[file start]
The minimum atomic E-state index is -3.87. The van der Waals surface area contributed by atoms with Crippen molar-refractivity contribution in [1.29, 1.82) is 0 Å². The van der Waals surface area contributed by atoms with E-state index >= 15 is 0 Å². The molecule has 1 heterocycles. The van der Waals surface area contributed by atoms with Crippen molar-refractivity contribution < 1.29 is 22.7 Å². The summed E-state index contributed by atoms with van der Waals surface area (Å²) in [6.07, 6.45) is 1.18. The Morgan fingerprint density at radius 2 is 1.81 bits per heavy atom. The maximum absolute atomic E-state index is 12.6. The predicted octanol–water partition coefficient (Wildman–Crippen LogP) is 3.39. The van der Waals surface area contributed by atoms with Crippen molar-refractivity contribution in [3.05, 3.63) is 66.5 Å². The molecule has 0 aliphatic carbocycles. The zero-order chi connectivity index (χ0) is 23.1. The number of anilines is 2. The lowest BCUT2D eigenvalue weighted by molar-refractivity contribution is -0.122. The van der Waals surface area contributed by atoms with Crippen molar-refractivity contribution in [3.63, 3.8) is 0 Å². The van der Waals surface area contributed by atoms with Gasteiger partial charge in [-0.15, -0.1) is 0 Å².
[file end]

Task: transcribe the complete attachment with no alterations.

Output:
The minimum atomic E-state index is -3.87. The van der Waals surface area contributed by atoms with Crippen molar-refractivity contribution in [1.29, 1.82) is 0 Å². The van der Waals surface area contributed by atoms with E-state index >= 15 is 0 Å². The molecule has 1 heterocycles. The van der Waals surface area contributed by atoms with Crippen molar-refractivity contribution < 1.29 is 22.7 Å². The summed E-state index contributed by atoms with van der Waals surface area (Å²) in [6.07, 6.45) is 1.18. The Morgan fingerprint density at radius 2 is 1.81 bits per heavy atom. The maximum absolute atomic E-state index is 12.6. The predicted octanol–water partition coefficient (Wildman–Crippen LogP) is 3.39. The van der Waals surface area contributed by atoms with Crippen molar-refractivity contribution in [3.05, 3.63) is 66.5 Å². The molecule has 0 aliphatic carbocycles. The zero-order chi connectivity index (χ0) is 23.1. The number of anilines is 2. The lowest BCUT2D eigenvalue weighted by molar-refractivity contribution is -0.122. The van der Waals surface area contributed by atoms with Crippen molar-refractivity contribution in [3.63, 3.8) is 0 Å². The van der Waals surface area contributed by atoms with Gasteiger partial charge in [-0.15, -0.1) is 0 Å².